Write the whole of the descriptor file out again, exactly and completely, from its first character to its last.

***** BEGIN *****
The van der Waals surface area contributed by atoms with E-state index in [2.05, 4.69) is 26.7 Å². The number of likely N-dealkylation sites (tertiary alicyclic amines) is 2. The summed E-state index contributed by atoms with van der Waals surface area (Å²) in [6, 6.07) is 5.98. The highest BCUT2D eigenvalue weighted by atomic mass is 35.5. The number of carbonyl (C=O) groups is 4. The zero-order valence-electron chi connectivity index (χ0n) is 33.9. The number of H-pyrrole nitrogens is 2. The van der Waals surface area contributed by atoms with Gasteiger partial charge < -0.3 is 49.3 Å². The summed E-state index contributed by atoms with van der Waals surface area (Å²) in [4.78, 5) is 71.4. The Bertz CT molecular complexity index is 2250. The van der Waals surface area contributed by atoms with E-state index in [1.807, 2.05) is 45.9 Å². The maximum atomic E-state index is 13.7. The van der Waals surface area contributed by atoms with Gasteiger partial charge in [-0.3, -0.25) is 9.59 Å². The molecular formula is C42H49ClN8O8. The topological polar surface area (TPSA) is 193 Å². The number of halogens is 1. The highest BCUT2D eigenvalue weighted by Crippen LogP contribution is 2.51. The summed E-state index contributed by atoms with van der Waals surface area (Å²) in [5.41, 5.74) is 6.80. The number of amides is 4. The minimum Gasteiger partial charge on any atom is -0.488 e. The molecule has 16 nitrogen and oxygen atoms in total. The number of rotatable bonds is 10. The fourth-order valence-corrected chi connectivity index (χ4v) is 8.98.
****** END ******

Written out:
The van der Waals surface area contributed by atoms with E-state index in [2.05, 4.69) is 26.7 Å². The number of likely N-dealkylation sites (tertiary alicyclic amines) is 2. The summed E-state index contributed by atoms with van der Waals surface area (Å²) in [6, 6.07) is 5.98. The highest BCUT2D eigenvalue weighted by atomic mass is 35.5. The number of carbonyl (C=O) groups is 4. The zero-order valence-electron chi connectivity index (χ0n) is 33.9. The number of H-pyrrole nitrogens is 2. The van der Waals surface area contributed by atoms with Gasteiger partial charge < -0.3 is 49.3 Å². The summed E-state index contributed by atoms with van der Waals surface area (Å²) in [4.78, 5) is 71.4. The Bertz CT molecular complexity index is 2250. The van der Waals surface area contributed by atoms with E-state index in [1.807, 2.05) is 45.9 Å². The maximum atomic E-state index is 13.7. The van der Waals surface area contributed by atoms with Gasteiger partial charge in [-0.3, -0.25) is 9.59 Å². The molecular formula is C42H49ClN8O8. The topological polar surface area (TPSA) is 193 Å². The number of halogens is 1. The highest BCUT2D eigenvalue weighted by Crippen LogP contribution is 2.51. The summed E-state index contributed by atoms with van der Waals surface area (Å²) in [5.41, 5.74) is 6.80. The number of amides is 4. The minimum Gasteiger partial charge on any atom is -0.488 e. The molecule has 16 nitrogen and oxygen atoms in total. The number of rotatable bonds is 10. The fourth-order valence-corrected chi connectivity index (χ4v) is 8.98.